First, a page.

Construction begins June 11 on Albemarle, Blair roads
by Morgan Smith
Mint Hill residents can expect delays this month on Albemarle and Blair roads near Rocky River High School, as road improvements begin to accommodate school traffic.
In order to prevent future traffic congestion from the growing school, North Carolina Department of Transportation officials say delays this summer on the roads will be inevitable. Construction is set to start June 11, just days after Charlotte-Mecklenburg Schools students start summer break.
“It will affect traffic,” Brett Canipe of NCDOT said. “There is no way around that. We are going to do our absolute best to not affect the morning and afternoon commutes. Some lanes will have to be closed on Albemarle and Blair roads – it’s really unavoidable.”
The $260,663 plan that has CMS footing the bill will add a new westbound left-turn lane from Albemarle to Blair, a new westbound right-turn lane from Albemarle to Rocky River Church Road and a second through lane on southbound Blair.
The plan was initially signed by CMS and NCDOT in May 2010, before the school first opened. But the recession stalled those plans, said Guy Chamberlain, CMS associate superintendent for auxiliary services.
“Shortly after the school was finished, or at least halfway finished, we put the project on hold,” he said. But “it’s not out in the middle of nowhere now, so there is a lot of traffic impact.”
Canipe said the project also was held due to some right-of-way access issues with neighboring properties – issues CMS had to work out before the project could move forward. And because of the scope of the project, summer construction was essential due to heavy traffic during early morning and afternoon school hours.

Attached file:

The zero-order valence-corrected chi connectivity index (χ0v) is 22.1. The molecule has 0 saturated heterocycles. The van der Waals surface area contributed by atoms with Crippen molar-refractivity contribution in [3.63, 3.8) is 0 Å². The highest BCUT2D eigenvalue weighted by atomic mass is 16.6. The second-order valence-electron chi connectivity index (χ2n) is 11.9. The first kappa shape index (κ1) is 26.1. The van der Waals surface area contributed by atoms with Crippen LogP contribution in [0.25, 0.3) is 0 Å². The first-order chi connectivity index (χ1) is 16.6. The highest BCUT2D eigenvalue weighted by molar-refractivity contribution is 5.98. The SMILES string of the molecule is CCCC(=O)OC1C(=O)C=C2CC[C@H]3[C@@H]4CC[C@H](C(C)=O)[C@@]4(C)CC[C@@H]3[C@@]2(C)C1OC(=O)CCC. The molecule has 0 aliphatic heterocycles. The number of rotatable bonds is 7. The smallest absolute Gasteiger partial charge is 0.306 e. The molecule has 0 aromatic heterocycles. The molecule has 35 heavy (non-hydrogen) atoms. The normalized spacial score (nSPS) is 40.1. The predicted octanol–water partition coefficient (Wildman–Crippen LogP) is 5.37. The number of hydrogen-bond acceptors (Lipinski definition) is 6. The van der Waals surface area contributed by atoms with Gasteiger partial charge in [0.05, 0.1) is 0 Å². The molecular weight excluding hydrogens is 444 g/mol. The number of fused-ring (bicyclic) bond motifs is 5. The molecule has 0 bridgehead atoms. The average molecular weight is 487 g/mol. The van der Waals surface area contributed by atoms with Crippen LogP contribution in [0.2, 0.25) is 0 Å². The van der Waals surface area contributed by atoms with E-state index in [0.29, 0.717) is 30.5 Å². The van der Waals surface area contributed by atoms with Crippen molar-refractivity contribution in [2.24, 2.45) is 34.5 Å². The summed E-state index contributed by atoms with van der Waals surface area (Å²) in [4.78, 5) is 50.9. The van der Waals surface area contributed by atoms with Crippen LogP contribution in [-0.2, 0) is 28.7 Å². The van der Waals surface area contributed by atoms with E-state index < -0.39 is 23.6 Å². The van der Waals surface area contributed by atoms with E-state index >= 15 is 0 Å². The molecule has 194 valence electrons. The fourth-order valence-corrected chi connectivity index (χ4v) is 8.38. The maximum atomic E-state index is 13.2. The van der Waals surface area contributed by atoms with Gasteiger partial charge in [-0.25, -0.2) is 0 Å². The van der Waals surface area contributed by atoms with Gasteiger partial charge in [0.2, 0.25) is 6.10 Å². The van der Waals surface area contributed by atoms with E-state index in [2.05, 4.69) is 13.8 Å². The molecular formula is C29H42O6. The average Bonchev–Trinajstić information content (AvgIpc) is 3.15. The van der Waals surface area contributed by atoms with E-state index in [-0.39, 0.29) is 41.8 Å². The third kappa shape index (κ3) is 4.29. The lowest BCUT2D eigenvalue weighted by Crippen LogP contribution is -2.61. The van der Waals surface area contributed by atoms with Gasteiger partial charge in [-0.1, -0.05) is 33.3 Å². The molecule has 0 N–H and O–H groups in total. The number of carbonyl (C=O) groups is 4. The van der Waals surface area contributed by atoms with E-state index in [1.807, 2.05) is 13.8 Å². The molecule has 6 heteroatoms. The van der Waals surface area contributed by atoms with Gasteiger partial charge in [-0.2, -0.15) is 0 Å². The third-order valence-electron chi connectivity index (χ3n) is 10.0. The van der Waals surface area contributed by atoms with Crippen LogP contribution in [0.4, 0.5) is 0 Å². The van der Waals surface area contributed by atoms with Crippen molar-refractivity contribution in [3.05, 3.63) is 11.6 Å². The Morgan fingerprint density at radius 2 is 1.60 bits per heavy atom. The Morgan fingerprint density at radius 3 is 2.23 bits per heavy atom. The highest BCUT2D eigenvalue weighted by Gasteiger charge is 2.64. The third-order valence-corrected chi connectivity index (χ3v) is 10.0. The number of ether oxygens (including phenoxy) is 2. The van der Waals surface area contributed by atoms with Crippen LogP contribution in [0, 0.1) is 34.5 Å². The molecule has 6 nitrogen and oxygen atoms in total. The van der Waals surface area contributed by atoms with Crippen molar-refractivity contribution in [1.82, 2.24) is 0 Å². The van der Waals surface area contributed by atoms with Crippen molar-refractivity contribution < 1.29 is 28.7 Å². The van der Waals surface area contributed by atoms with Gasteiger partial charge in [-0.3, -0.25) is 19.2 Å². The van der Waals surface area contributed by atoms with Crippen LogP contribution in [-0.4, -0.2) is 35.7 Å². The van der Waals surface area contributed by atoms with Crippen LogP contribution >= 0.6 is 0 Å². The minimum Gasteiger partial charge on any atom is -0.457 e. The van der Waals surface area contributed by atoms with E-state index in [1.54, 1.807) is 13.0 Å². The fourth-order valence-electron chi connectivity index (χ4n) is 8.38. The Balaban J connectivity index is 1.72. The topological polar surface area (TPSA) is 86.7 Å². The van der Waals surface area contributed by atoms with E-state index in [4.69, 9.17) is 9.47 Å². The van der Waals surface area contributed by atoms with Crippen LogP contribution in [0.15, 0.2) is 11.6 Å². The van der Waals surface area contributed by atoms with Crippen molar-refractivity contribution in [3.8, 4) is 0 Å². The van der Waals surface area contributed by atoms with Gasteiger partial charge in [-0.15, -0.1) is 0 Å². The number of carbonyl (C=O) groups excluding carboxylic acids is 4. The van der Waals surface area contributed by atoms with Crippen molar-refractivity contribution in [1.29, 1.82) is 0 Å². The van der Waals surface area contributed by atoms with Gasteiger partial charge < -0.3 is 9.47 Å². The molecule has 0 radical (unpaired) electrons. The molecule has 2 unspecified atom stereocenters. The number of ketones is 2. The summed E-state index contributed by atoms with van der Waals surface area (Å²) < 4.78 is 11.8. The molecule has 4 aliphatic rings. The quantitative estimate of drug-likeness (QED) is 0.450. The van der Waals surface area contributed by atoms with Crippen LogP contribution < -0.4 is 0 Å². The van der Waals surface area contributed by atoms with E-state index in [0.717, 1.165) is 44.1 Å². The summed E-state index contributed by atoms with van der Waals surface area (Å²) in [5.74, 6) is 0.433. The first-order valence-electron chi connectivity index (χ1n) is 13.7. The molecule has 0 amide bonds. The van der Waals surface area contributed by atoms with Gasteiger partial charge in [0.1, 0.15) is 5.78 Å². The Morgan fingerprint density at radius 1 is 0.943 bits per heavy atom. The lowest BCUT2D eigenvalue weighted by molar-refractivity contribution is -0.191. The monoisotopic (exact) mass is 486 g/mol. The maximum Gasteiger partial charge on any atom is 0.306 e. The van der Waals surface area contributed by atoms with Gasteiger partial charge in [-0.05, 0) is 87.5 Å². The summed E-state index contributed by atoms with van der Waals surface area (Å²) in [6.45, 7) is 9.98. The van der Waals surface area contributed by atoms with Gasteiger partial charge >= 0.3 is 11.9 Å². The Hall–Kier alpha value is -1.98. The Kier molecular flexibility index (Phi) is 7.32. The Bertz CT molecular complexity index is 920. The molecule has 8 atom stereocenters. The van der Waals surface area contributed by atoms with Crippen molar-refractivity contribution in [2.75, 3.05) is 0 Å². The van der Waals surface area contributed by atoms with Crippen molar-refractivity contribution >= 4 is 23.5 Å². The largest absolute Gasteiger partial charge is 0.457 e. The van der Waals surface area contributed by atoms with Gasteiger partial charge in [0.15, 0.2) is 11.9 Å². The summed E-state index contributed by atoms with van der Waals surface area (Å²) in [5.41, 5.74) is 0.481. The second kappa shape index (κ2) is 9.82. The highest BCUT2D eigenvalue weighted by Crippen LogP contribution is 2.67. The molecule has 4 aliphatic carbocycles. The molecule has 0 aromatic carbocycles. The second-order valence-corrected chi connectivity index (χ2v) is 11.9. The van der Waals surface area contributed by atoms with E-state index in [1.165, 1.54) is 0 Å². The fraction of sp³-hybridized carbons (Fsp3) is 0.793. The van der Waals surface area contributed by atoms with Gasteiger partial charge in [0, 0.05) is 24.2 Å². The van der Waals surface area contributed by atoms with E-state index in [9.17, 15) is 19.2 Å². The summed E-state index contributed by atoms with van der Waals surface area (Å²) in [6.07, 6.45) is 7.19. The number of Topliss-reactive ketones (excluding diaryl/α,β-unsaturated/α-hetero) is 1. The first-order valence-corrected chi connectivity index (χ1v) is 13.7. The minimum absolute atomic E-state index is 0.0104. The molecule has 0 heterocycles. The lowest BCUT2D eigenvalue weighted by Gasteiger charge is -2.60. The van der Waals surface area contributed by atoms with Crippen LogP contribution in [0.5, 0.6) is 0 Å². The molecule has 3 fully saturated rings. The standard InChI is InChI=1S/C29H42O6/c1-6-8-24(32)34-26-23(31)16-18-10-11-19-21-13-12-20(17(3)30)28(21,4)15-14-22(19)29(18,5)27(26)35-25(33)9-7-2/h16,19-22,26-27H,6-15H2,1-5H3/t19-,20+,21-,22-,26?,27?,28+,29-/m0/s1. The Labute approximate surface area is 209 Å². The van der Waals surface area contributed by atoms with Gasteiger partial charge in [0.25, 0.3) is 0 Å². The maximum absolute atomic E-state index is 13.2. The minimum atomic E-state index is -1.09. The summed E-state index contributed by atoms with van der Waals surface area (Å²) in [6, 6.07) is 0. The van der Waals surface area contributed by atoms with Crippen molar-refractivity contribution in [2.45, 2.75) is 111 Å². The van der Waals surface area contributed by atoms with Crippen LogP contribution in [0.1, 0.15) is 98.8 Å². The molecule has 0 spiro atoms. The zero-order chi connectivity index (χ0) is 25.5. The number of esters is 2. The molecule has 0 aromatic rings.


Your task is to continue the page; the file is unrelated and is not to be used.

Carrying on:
“That’s when intersections tend to clog up – that’s where the improvements need to be made,” he said, adding the school generates enough traffic to cause distress on the nearby traffic signal system and streets.
“Adding these turn lanes and extending the lanes gives more places for cars to be,” Canipe said.
“It’s an option to do some of the work at night, but as of right now, we’re not planning to do that,” Canipe said, although construction crews will wait until after morning and afternoon rush hour every day to help accommodate commuters.
The project should wrap up by early-to-mid August, just in time for Rocky River students to head back to school, something Linda Cruz, co-president for the Rocky River parent-teacher organization, said is essential.
“There generally is quite a bit of traffic before and after school,” Cruz said. “There are quite a few drivers of students and then parents, as well, and there is just one way in and one way out.”
Cruz said although there have been plans for the improvements since the beginning along with anticipation of heavier traffic, she said this summer is the perfect time to set them in motion, as the school also will have more student-drivers next year.
“The first year, there weren’t any seniors at the school. The second year they added near 700 students,” she said, adding that more students are driving now than when the school opened.